When Pattie Sewell, pastor of Green Ridge Presbyterian Church in Roanoke, Va. (greenridgepres.org), stopped one Sunday morning to talk to neighborhood children at their fledgling Kool-Aid stand, she quickly saw an outreach opportunity for her 70-member congregation.
“Are you the preacher?“ one boy asked. She said yes and asked him if he ever went to Sunday school. “No, I’ve never gone to church,“ he answered.
The next week, Sewell suggested to the church’s evangelism committee that Green Ridge host a Vacation Bible School for the children in her neighborhood, as well as in surrounding areas. VBS wasn’t in the budget, but everyone—including the congregation—agreed that telling these children about God and the Bible presented an urgent need. They stretched their dollars by borrowing African-themed VBS decor-ations from a nearby large church and by asking members to donate money for curricula, supplies and snacks. That year, 14 children, including several in Sewell’s neighborhood, attended VBS.
One of the boys who came now attends our church with his family,“ she says. Although she followed up with the others, so far they haven’t showed up in church. “But it was well worth the hard work,“ she says.
With publishers starting to release new curricula for VBS 2006, small churches around the country are gearing up for their annual summertime ministry. But as VBS continues to go high- and higher-tech in an effort to attract today’s entertainment-savvy kids, churches with limited resources and space are evaluating if all the money and work are really worth it. A May 2005 study by Your Church magazine showed that slightly half (53%) of small churches hold a VBS, compared to 70% of medium and large churches. The surprising news: The report also found that small churches attract a relatively large number of children compared to the size of the church. Small churches reach an average of 60 children compared to 110 for medium-sized churches and 164 for large churches.
As Green Ridge Presbyterian has discovered, VBS offers a vital connection to kids—the age group with the greatest probability of accepting Christ, reports a 2004 Barna Research Group study. The report notes that nearly half (43%) of all Americans who accept Christ as their savior do so before reaching the age of 13.
How can your church overcome budget, space and manpower obstacles—and offer a VBS 2006 that attracts kids, keeps them coming back and ultimately, introduces them to Christ?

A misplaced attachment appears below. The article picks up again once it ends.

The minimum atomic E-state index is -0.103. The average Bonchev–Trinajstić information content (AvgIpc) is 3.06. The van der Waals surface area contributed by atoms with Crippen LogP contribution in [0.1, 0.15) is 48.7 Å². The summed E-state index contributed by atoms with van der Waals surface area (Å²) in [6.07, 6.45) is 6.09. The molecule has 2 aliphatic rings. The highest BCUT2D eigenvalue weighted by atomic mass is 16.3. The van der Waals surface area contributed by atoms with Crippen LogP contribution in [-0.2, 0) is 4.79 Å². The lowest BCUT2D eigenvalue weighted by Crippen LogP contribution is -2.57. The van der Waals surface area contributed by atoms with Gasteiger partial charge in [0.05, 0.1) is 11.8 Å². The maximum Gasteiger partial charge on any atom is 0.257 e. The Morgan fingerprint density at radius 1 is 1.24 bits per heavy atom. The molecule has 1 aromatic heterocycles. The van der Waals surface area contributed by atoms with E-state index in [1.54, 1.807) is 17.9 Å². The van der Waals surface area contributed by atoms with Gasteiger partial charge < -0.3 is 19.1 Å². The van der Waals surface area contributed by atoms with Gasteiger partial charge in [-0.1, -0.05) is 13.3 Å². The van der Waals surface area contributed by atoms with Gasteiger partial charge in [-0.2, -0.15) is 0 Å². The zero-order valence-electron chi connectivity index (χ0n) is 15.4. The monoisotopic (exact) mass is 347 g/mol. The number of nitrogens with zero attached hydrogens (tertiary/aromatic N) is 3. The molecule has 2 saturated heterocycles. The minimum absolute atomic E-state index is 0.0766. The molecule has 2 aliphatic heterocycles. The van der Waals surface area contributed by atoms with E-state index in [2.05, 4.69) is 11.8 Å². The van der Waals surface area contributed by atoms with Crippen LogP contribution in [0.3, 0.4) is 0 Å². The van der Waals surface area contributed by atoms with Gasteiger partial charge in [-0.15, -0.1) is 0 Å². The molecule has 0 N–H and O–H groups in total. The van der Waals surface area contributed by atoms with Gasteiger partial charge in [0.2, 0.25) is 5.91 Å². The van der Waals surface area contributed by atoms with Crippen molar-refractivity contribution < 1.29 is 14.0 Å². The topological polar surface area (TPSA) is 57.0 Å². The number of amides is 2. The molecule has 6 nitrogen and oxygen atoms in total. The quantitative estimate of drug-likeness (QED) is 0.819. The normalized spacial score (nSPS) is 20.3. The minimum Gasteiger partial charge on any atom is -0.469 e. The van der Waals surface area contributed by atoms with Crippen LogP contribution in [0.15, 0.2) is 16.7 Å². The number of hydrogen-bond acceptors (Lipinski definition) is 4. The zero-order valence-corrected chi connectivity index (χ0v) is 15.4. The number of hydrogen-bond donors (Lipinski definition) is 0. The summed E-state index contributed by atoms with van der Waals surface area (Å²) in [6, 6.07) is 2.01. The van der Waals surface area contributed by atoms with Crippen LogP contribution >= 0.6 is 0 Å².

STRETCHING THE DOLLARS
The average small church spends an average of $556 annually for VBS—about $250 below the average budget of $800 for churches overall. Some of the churches we talked to didn’t even spend $500. Here are some of their cost-cutting ideas, as well as a few from our editors.
Involve the congregation and let them know the needs. With a budget of $600, Memorial Baptist Church in Cincinnati drew almost 30 kids to its VBS last summer—about five more attendees than the church’s 25 members. “We began by sending around children in our church to members, asking for their spare change,” says Pastor Steve Wilson, who each spring begins to talk about the upcoming VBS event from his pulpit. The church also publishes a list of VBS needs in the weekly bulletins and encourages members to watch for used items at garage sales and thrift shops.
Call on other churches. After noticing that several area churches in Monroeville, Ohio, were using the same safari theme her 150-member church had selected for its VBS, St. John’s Lutheran VBS Director Judy Haughawout asked if she could have or borrow their props and decorations. The churches quickly responded. A few weeks later, VBS learners wandered into St. John’s basement-turned-African jungle complete with life-like giraffes and lions, zebra art and a safari sunset.
Create instead of buy. Props/decor-ations can consume a large slice of the VBS budget pie, especially when the materials are expensive. To cut costs,150-member Assembly of God Church in Naselle, Wash., ‘shoots’ line drawings onto butcher paper with an overhead projector, and artistic members paint the images. Then, they mount each image on cardboard cut from large boxes to make 4-by-6-foot life-size figures.
Go into the community. Drawing unchurched kids requires relationships with unchurched families. Meet and connect with people in your community by involving them in your VBS. A few months before VBS, stop by local businesses like grocery stores, restaurants and machine shops, and ask for boxes and crates. Ask if you can check back in a few weeks for more. Memorial Baptist regularly solicits moving companies for used mattress and wardrobe cartons—ideal for backdrops and cardboard cutouts for props.
For a small church, space issues are often the highest hurdles. If your church doesn’t have enough rooms or its own building, VBS can seem like an impossible feat. Churches we talked to have innovated and improvised.
Go off site. Oakhill Community Church in Elgin, S.C., takes VBS to the children and at the same time reaches unchurched kids and their parents. Because the church of 80 members meets in an elementary school, an on-site VBS event isn’t an option. Last July, Pastor Doug Mize and several VBS volunteers traveled to a different neighborhood each Sunday and hosted an evening VBS Block Party. Since its launch five years ago, Oakhill has hosted VBS each year. The first two years, leaders operated it out of a member’s home. The next two years, they held it in the town’s community center.